What does a Secretary and Admin Assistant do?
|Citation||Retrieved in 2017 from BLS.org|
A secretary or administrative assistant’s responsibility usually consist of managing and assisting in clerical and administrative duties. This is key in helping a business or organization run efficiently. A typical day normally consist of answering phones, transferring calls, taking messages, maintaining filing systems and databases both electronically and on paper, greeting clients or visitors, scheduling appointments, and drafting routine memos. Secretaries and administrative assistants work in a variety of settings and have differing levels of responsibility pending on what position they are employed with.
How to Become a Secretary
An applicant with a high school diploma that has basic computer and office skills has a good chance for employment. However, it is becoming more common to gain training, certifications, or earn associates degree in this occupational field. Community colleges and technical schools offer classes in basic office and administrative skills, computer skills, and english grammar. Most employers give on-the-job training lasting several weeks.
Some secretaries are in more technical jobs such as legal and medical settings, therefore require several months of training and often attend community colleges or technical schools to learn industry-specific terminology. In addition, an executive secretary usually needs a bachelor’s degree or some college courses to be considered for employment.
Job Description of a Secretary
Secretaries and administrative assistants perform a variety of tasks throughout the day. This can very from company to company, however typical tasks include editing company correspondences, proof-reading documents for accuracy, basic bookkeeping, answering the phone, handling mail and faxes, using computer software or fax machines, or even operating video conferencing equipment. Some secretaries and administrative assistants also may negotiate with vendors, buy supplies, and manage stockrooms or libraries.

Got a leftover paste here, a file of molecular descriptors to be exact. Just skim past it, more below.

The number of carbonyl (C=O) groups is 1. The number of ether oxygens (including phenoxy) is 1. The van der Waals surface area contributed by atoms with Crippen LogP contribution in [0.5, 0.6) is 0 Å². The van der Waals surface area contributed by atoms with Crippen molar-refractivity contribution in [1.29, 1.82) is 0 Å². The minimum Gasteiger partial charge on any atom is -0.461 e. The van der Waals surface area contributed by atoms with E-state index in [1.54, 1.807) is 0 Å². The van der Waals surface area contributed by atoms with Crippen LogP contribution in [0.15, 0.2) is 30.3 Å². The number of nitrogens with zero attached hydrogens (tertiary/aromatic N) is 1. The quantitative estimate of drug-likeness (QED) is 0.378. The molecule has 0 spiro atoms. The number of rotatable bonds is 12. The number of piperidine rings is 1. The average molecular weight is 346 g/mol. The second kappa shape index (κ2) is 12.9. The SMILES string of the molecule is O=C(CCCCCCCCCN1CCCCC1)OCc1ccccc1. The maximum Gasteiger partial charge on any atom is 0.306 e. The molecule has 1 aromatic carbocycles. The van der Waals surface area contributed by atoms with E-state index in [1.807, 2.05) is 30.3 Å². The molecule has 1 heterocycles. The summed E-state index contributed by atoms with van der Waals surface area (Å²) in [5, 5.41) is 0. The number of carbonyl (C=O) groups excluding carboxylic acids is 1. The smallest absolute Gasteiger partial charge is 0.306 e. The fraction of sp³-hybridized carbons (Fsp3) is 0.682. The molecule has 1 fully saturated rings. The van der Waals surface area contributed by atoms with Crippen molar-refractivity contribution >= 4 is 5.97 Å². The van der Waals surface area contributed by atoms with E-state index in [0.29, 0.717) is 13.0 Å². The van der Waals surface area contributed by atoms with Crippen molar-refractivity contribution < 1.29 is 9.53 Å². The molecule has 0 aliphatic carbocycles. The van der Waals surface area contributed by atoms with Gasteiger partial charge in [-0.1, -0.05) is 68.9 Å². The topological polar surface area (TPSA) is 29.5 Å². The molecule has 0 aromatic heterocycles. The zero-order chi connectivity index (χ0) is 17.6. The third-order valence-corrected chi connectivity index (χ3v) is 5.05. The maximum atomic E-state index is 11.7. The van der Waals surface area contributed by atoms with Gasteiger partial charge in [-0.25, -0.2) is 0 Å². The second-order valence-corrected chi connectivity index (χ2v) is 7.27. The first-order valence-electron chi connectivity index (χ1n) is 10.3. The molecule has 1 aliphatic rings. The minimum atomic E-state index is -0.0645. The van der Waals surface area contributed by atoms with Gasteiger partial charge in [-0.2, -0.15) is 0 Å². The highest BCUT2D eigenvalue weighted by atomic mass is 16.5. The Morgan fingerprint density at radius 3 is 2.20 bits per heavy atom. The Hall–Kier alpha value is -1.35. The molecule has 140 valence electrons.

Their duties depend on the level of skill and place of employment. Some examples of specific settings include a medical secretary processing insurance claims or a legal secretary preparing legal documents such as motions or subpoenas. An executive secretary or administrative assistant provides high-level support for top executives of an business or organization. They handle more complex responsibilities such as reviewing incoming documents, conducting research, preparing reports, and sometimes even supervising other clerical staff.
Secretaries and administrative assistants usually work full time and most often work in an office setting. They can be found working in health care, social service, education, scientific or technical services, and state/government agencies. According to the Bureau of Labor Statistics there is a slower than average growth in this occupational field, however medical secretaries will be in high demand and have better employment opportunities.